Of 269 survey responses from dentists in the U.S., 84% of respondents reported believing that nonsteroidal anti-inflammatory drug (NSAID)-acetaminophen combinations are equally as effective or more effective than opioids. However, 43% of those surveyed also reported regularly prescribing opioid medications.
"These results suggest that dentists are familiar with the evidence about the effectiveness of NSAID-acetaminophen medications, but their self-reported prescribing patterns demonstrate a disconnect," said first author Matthew Heron in a statement from Georgetown University Medical Center. Heron conducted the research as an undergraduate student at Georgetown's School of Nursing and Health Studies.
In addition, the survey revealed that of those who prescribe opioids, 50% reported that the quantity of opioids they prescribe for dental pain could be expected to yield leftover pills. Often the reason cited for this practice was to deter phone calls from patients.
Almost 90% of respondents who prescribed opioids said they would most likely not prescribe them to adolescents (ages 11-18). However, more than half of respondents were "equally likely" or even "more likely" to prescribe opioids to young adults (ages 19-25) compared to older patients, according to the paper.
"We know that the first exposure to opioids for many people occurs in their teens and early 20s following common dental procedures like third molar extractions," added Nkechi Nwokorie, who also conducted the study as an undergraduate at Georgetown. "This is a particularly vulnerable population for misuse."
Dentists have historically represented the largest prescribers of opioids to adolescents and young adults, according to the U.S. Centers for Disease Control and Prevention (CDC). On its site, the CDC recommends clinicians prescribe the lowest effective dose and only the amount needed.
The report suggests that dentists could benefit from continuing training on dental pain management. Of those surveyed, 54% reported that the pain management education they received in dental school no longer aligned with current recommendations, and 14% of respondents reported not receiving pain management education in dental school.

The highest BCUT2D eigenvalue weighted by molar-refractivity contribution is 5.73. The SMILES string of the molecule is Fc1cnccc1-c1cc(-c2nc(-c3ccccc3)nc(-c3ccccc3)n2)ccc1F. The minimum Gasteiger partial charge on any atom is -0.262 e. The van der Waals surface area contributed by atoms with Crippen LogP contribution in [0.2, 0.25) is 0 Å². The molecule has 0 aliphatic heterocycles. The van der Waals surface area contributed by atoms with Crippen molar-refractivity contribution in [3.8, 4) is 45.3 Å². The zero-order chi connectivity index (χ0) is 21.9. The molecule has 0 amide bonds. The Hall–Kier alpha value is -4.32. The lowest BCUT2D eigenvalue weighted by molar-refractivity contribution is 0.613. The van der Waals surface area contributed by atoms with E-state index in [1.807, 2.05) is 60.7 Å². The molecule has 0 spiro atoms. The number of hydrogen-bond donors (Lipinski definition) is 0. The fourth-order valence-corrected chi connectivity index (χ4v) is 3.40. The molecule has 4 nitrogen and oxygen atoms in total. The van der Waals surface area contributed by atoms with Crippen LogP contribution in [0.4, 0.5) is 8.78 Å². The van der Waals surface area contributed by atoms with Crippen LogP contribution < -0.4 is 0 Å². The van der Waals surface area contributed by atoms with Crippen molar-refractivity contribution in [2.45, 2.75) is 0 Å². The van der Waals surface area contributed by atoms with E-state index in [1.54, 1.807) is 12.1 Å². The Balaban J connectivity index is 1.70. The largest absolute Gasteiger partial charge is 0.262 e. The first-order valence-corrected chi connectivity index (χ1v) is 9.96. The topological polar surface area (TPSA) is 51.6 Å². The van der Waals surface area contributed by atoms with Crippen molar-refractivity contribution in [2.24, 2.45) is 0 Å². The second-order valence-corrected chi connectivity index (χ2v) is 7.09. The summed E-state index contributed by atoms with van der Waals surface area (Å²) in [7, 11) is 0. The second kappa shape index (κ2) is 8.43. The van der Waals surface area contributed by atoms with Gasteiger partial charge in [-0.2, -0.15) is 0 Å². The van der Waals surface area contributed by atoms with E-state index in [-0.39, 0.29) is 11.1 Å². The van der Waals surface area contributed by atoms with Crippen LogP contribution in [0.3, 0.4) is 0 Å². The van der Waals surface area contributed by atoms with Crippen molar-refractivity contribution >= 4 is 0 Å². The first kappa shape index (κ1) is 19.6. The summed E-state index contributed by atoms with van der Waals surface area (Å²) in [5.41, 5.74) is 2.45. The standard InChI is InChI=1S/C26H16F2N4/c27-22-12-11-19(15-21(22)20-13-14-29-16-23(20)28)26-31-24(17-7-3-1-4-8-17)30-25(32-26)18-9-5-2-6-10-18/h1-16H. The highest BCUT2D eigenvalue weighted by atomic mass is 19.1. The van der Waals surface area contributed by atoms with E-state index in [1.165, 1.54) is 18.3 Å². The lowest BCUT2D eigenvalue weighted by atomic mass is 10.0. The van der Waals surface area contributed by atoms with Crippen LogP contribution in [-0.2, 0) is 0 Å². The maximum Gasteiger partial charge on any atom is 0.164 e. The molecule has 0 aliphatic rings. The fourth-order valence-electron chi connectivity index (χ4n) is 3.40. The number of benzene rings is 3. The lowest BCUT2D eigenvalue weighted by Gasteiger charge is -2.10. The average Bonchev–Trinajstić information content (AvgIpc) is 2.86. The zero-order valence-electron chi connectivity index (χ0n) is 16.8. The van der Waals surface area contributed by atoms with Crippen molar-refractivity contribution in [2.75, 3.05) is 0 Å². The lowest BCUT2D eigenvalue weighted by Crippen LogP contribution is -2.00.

"This underscores the need for more education about the harms of opioids and the need for national guidelines to align clinical practice with current evidence," said Dr. Adriane Fugh-Berman, a professor at Georgetown University Medical Center, in the statement.
The study concluded with four recommendations:
- Education on pain management: Dental school curricula and continuing dental education should be revised to cover pain management and to establish a new common practice based on the use of NSAID-N-acetyl-p-aminophenol combinations to treat acute dental pain.
- Increased awareness of rational opioid prescribing: Continuing education courses and state and national guidelines should address and deter the overprescription of opioids, particularly to adolescents and young adults.
- Increased use of prescription drug monitoring programs (PDMPs): Dentists and dental hygienists should make greater use of their state's PDMPs to identify patients who may be attempting to misuse or divert their opioid prescriptions.
- Need for national guidelines: The ADA should formulate national guidelines that discourage the prescription of opioids and establish nonopioid analgesics as the analgesic standard of care.
The survey was conducted by PharmedOut, a Georgetown University Medical Center project, and reached dentists in 30 states from January 15 to February 14, 2020. One of the study limitations noted by the authors was that the survey was distributed to dental schools or societies, which resulted in community dentists, as well as those practicing in rural areas, being underrepresented in the responses.
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